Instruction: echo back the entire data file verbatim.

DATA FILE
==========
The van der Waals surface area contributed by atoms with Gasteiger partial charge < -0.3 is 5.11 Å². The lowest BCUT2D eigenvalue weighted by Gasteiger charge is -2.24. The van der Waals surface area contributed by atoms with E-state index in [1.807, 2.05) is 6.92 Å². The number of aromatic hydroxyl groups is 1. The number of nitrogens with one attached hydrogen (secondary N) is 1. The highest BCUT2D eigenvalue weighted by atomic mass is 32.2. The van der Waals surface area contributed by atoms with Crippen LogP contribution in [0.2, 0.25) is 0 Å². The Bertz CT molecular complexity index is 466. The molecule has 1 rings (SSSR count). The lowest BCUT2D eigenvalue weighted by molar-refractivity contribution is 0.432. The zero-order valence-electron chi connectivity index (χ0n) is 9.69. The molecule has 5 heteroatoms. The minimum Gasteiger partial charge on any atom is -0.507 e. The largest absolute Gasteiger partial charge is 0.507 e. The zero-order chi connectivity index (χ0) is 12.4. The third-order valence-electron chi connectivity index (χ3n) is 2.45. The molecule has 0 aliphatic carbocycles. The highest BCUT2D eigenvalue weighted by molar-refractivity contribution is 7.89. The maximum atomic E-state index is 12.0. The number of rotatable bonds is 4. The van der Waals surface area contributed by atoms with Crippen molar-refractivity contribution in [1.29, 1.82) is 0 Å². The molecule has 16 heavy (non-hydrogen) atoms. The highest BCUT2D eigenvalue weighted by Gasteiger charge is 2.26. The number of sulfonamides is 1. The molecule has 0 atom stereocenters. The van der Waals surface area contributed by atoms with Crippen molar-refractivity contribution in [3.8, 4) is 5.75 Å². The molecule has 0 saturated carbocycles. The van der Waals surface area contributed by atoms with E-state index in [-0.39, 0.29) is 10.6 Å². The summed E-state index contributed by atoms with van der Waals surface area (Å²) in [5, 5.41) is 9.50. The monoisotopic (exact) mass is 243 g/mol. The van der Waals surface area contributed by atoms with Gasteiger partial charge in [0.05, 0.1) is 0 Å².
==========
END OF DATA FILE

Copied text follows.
The van der Waals surface area contributed by atoms with Gasteiger partial charge < -0.3 is 5.11 Å². The lowest BCUT2D eigenvalue weighted by Gasteiger charge is -2.24. The van der Waals surface area contributed by atoms with E-state index in [1.807, 2.05) is 6.92 Å². The number of aromatic hydroxyl groups is 1. The number of nitrogens with one attached hydrogen (secondary N) is 1. The highest BCUT2D eigenvalue weighted by atomic mass is 32.2. The van der Waals surface area contributed by atoms with Crippen LogP contribution in [0.2, 0.25) is 0 Å². The Bertz CT molecular complexity index is 466. The molecule has 1 rings (SSSR count). The lowest BCUT2D eigenvalue weighted by molar-refractivity contribution is 0.432. The zero-order valence-electron chi connectivity index (χ0n) is 9.69. The molecule has 5 heteroatoms. The minimum Gasteiger partial charge on any atom is -0.507 e. The largest absolute Gasteiger partial charge is 0.507 e. The zero-order chi connectivity index (χ0) is 12.4. The third-order valence-electron chi connectivity index (χ3n) is 2.45. The molecule has 0 aliphatic carbocycles. The highest BCUT2D eigenvalue weighted by molar-refractivity contribution is 7.89. The maximum atomic E-state index is 12.0. The number of rotatable bonds is 4. The van der Waals surface area contributed by atoms with Crippen molar-refractivity contribution in [1.29, 1.82) is 0 Å². The molecule has 16 heavy (non-hydrogen) atoms. The highest BCUT2D eigenvalue weighted by Gasteiger charge is 2.26. The number of sulfonamides is 1. The molecule has 0 atom stereocenters. The van der Waals surface area contributed by atoms with Crippen molar-refractivity contribution in [3.8, 4) is 5.75 Å². The molecule has 0 saturated carbocycles. The van der Waals surface area contributed by atoms with E-state index in [-0.39, 0.29) is 10.6 Å². The summed E-state index contributed by atoms with van der Waals surface area (Å²) in [5, 5.41) is 9.50. The monoisotopic (exact) mass is 243 g/mol. The van der Waals surface area contributed by atoms with Gasteiger partial charge in [0.05, 0.1) is 0 Å².